I should say I'm agnostic, I can't be arrogant enough to believe I know the answer to the greatest question of mankind.
I've done enough research on the occult, theology, mysticism, near death experiences, pre-birth, reincarnation, astral projection to know without doubt there is more to our existence than we currently understand.

You dismiss the content of the persons supposed delusions out of hand but they are highly unique, why specifically was it a truly religious experience?
When people return from NDE's they more often than not become religious and want to tell the world even though a lot of them were athiests.
There are numerous examples of people that feel that their NDE felt more real to them, than they ever felt in their bodies.
This man has had a similar type of reaction so it is interesting and I do think it would be good to study this further as it could further our understanding of consciousness.
I'm not against the research it's the rash conclusions based on limited data that i dislike. This seems like it was written as confirmation bias for Atheists rather than a real search for the truth.



posted on May, 17 2016 @ 04:07 PM
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a reply to: mbkennel

Reminds me of Ezikiel said to have dreamt about heaven after sleeping on a stone for a pillow... he could have tripped and landed on that or been clobbed with one and had such visions. Taking anything subjective as literal seems to have a fault of becoming subject oneself to whatever it is.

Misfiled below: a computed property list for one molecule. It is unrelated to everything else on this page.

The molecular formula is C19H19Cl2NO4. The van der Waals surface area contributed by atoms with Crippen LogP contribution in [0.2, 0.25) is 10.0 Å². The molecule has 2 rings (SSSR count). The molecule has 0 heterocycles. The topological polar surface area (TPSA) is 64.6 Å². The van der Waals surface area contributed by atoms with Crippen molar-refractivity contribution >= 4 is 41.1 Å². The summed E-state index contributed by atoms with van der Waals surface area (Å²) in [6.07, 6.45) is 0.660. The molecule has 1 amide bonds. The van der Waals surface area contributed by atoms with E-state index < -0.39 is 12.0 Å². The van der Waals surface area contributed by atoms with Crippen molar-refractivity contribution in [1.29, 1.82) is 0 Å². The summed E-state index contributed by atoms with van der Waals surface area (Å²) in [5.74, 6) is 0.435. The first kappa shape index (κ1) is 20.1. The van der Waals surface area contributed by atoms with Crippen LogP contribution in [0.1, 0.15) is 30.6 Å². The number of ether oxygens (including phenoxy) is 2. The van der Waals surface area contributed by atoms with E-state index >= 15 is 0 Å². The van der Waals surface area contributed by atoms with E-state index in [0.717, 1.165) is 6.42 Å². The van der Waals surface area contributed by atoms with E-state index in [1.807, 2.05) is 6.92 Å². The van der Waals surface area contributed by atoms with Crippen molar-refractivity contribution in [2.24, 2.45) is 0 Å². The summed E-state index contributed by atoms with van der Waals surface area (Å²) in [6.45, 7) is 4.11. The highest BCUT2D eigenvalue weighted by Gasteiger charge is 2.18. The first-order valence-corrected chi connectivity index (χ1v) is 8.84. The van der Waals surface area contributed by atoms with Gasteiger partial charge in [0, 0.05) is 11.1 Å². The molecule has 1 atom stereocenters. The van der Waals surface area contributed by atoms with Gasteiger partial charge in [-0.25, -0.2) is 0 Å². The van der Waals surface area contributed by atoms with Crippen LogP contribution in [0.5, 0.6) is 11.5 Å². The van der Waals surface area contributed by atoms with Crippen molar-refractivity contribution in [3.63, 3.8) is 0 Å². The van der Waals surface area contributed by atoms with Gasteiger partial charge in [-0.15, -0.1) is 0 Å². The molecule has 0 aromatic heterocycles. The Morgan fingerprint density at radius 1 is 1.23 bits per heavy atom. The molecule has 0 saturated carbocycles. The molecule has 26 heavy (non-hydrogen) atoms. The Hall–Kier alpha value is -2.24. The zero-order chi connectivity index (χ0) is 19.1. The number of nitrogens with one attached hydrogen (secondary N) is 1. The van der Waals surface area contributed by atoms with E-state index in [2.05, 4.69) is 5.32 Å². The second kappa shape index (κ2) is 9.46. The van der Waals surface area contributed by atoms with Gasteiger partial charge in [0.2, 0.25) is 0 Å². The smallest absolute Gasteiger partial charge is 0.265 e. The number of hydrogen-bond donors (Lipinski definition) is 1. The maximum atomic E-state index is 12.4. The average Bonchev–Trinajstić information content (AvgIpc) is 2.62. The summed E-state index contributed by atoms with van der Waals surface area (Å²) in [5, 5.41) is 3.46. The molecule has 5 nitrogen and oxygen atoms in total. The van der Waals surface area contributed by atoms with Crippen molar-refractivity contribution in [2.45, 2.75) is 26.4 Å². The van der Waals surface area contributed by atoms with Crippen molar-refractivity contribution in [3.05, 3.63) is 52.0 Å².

!aye carrumba¡



posted on May, 17 2016 @ 04:36 PM
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originally posted by: flice

I sincerely hope you are joking.... really, if not, try and read the bull# you just wrote again.

The prefrontal cortex is where the imagination lives. So what this scan shows is that the human mind is excessively good at making stuff up, especially when it comes to religion.

Thank you, dear doctors, for showing without a shred of doubt that religious people are more or less nutcakes that make # up, and believe it themselves.


Oh my, you're an angry one aren't you? Try to breath once in a while, it'll help your overall well-being.

A quick google search would reaffirm that the prefrontal cortex is involved with planning. Behavioral Planning in the Prefrontal Cortex

"Where the imagination lives", as you say, is technically everywhere in the cerebral cortex. For example, imaginative sensation would be somewhere posterior to the central sulcus (parietal, or occipital lobe). If you were to imagine, for example, rotating an object in your mind, Brodman's areas 7A and 7B (majorly the parietal lobe) would be activated.

To say that the prefrontal cortex is what generates imagination is ignorant. On the other hand, Planning is one of the main functions of the prefrontal cortex:

"Recent studies of subhuman primates and humans have revealed the role of the prefrontal cortex in more general aspects of behavioral planning" -Source